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Krill Slippin
Mermen
Krill Slippin
Genres: Pop, Rock
 
  •  Track Listings (16) - Disc #1


      
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CD Details

All Artists: Mermen
Title: Krill Slippin
Members Wishing: 7
Total Copies: 0
Label: M.B.(Burnside)
Release Date: 7/3/2001
Genres: Pop, Rock
Styles: Oldies & Retro, Rock Guitarists
Number of Discs: 1
SwapaCD Credits: 1
UPC: 614511200325
 

CD Reviews

A Celestial Wall Of Sound
Eric A. Morgan | Fullerton, CA | 11/28/2001
(5 out of 5 stars)

"In my own humble opinion, Jim Thomas is one of the most creative, gifted and articulate guitarists around. Every song here is thoughtfully arranged, and brought to life in a simple yet, undeniably beautiful fashion. Granted this is their first studio effort, and bigger productions lay ahead. However, all of these songs reveal what is at the heart of The Mermen: Epic-sized surf with a delicate soul. This is also much more represntative of their 'live' sound. No generic, three-chord, go-go beach tunes here, this is majestic and ominous surf rock for the future."
The first release--a benchmark recording
Eric A. Morgan | 07/02/2001
(5 out of 5 stars)

"Krill Slipping is a good collection of music. It is easily the most accessible of their recordings, and shows their hommage to 60's style surf music. That being said, the Mermen redefine the Genre for the post modern, post psychedelic era. Lets face it gang the genie is out of the bottle. Roll with it. This is not my favorite Mermen CD, however, they are all recordings that, if not to kill for, at least to have and to hold. This is recently reissued, so get it while you can. The Mermen are easily the greatest psychedelic, greatest surf, and simply the heaviest band that there ever was. Get every CD you can. Also, if you like the Mermen, check out he Surf Coasters."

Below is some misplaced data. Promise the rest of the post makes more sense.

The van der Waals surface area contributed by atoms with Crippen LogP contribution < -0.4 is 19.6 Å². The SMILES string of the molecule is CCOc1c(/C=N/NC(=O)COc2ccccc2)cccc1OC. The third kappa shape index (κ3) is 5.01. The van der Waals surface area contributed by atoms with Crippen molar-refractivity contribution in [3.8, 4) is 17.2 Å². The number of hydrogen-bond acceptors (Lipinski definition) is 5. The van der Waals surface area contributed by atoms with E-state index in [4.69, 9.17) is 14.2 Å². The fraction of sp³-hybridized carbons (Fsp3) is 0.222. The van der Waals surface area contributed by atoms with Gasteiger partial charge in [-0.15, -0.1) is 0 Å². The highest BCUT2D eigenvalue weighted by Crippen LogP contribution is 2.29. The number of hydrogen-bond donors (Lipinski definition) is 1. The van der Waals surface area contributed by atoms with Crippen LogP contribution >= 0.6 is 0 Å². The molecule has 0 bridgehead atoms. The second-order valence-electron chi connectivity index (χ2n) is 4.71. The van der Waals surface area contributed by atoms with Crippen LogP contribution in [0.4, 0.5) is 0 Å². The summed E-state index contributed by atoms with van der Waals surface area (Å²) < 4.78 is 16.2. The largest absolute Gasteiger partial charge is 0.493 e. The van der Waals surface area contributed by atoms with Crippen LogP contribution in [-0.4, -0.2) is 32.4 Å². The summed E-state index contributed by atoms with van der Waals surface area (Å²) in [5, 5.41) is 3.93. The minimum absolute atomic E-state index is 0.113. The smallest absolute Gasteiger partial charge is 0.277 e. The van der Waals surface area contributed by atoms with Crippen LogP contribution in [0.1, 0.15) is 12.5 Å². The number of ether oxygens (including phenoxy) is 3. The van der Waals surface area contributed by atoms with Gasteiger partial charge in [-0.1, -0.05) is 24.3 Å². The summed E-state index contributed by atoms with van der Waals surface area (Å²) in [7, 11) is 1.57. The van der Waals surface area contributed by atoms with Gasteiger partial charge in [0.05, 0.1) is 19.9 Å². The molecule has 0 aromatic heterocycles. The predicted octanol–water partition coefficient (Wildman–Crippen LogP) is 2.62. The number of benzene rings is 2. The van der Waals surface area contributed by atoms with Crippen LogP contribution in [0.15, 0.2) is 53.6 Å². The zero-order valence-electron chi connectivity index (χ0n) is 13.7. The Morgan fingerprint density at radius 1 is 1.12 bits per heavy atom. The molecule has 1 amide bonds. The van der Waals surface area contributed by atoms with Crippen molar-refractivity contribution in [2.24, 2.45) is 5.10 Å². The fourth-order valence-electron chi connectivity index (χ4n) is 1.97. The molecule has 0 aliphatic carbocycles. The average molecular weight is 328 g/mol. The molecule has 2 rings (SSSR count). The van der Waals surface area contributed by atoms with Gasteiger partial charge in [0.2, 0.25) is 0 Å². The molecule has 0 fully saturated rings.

Awesome surf music
Edvard Odessia | North America | 07/14/2006
(4 out of 5 stars)

"The opening track, Ocean Beach, alone is worth the price. I have seen the Mermen in person several times, and one has to SEE Jim Thomas, and be a guitar player, to appreciate the way this man manhandles the instrument. He is a player who will never be duplicated. He routinely grabs sequences of maximum-finger-stretching chords through eighth-note-speed passages...while staring intensely at audience members, away from his guitar. I think he uses bridge-cable-gauge strings to keep from ripping them apart.

Part of surf music, I think, is an attempt to communicate the vastness of the ocean and sky when you're floating on the surface. You don't get the same sensations from the deck of a boat that you get on a surfboard. Since the sea is the most dynamic medium of forces a man can enter, only a dynamic artistic medium, like music, can begin to describe it. If it could be represented statically, surfers would paint.

Hence the spacious guitar effects and strange song titles, and mindbending compound adjectives necessary to describe the music.

This is an early album, and the production is not pro enough to capture the excitement of every song, but if you like surf music at all, you should try this modern update."